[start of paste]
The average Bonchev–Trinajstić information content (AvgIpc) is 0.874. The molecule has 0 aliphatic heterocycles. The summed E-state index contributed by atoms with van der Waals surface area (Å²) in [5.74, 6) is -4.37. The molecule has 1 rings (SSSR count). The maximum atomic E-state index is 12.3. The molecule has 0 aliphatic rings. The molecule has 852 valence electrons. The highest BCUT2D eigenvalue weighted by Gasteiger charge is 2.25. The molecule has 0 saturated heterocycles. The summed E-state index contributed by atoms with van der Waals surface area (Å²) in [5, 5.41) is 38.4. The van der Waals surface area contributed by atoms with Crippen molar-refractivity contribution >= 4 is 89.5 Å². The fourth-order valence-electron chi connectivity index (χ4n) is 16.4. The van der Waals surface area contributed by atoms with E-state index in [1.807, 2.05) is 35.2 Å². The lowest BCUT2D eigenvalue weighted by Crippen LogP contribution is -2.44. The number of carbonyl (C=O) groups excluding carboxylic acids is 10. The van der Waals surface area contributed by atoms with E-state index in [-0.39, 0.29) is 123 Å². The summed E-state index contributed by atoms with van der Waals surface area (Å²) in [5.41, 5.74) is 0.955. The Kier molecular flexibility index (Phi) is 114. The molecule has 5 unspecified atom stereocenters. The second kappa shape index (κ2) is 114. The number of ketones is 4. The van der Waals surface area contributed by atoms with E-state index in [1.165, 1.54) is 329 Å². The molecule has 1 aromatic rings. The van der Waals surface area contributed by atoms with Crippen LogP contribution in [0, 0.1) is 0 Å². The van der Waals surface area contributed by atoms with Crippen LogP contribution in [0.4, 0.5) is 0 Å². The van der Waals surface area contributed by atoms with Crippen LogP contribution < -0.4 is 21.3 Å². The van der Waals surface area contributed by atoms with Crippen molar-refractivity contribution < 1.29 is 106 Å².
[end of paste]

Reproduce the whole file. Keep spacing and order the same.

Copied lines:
The average Bonchev–Trinajstić information content (AvgIpc) is 0.874. The molecule has 0 aliphatic heterocycles. The summed E-state index contributed by atoms with van der Waals surface area (Å²) in [5.74, 6) is -4.37. The molecule has 1 rings (SSSR count). The maximum atomic E-state index is 12.3. The molecule has 0 aliphatic rings. The molecule has 852 valence electrons. The highest BCUT2D eigenvalue weighted by Gasteiger charge is 2.25. The molecule has 0 saturated heterocycles. The summed E-state index contributed by atoms with van der Waals surface area (Å²) in [5, 5.41) is 38.4. The van der Waals surface area contributed by atoms with Crippen molar-refractivity contribution >= 4 is 89.5 Å². The fourth-order valence-electron chi connectivity index (χ4n) is 16.4. The van der Waals surface area contributed by atoms with E-state index in [1.807, 2.05) is 35.2 Å². The lowest BCUT2D eigenvalue weighted by Crippen LogP contribution is -2.44. The number of carbonyl (C=O) groups excluding carboxylic acids is 10. The van der Waals surface area contributed by atoms with E-state index in [-0.39, 0.29) is 123 Å². The summed E-state index contributed by atoms with van der Waals surface area (Å²) in [5.41, 5.74) is 0.955. The Kier molecular flexibility index (Phi) is 114. The molecule has 5 unspecified atom stereocenters. The second kappa shape index (κ2) is 114. The number of ketones is 4. The van der Waals surface area contributed by atoms with E-state index in [1.165, 1.54) is 329 Å². The molecule has 1 aromatic rings. The van der Waals surface area contributed by atoms with Crippen LogP contribution in [0, 0.1) is 0 Å². The van der Waals surface area contributed by atoms with Crippen LogP contribution in [0.4, 0.5) is 0 Å². The van der Waals surface area contributed by atoms with Crippen LogP contribution < -0.4 is 21.3 Å². The van der Waals surface area contributed by atoms with Crippen molar-refractivity contribution < 1.29 is 106 Å².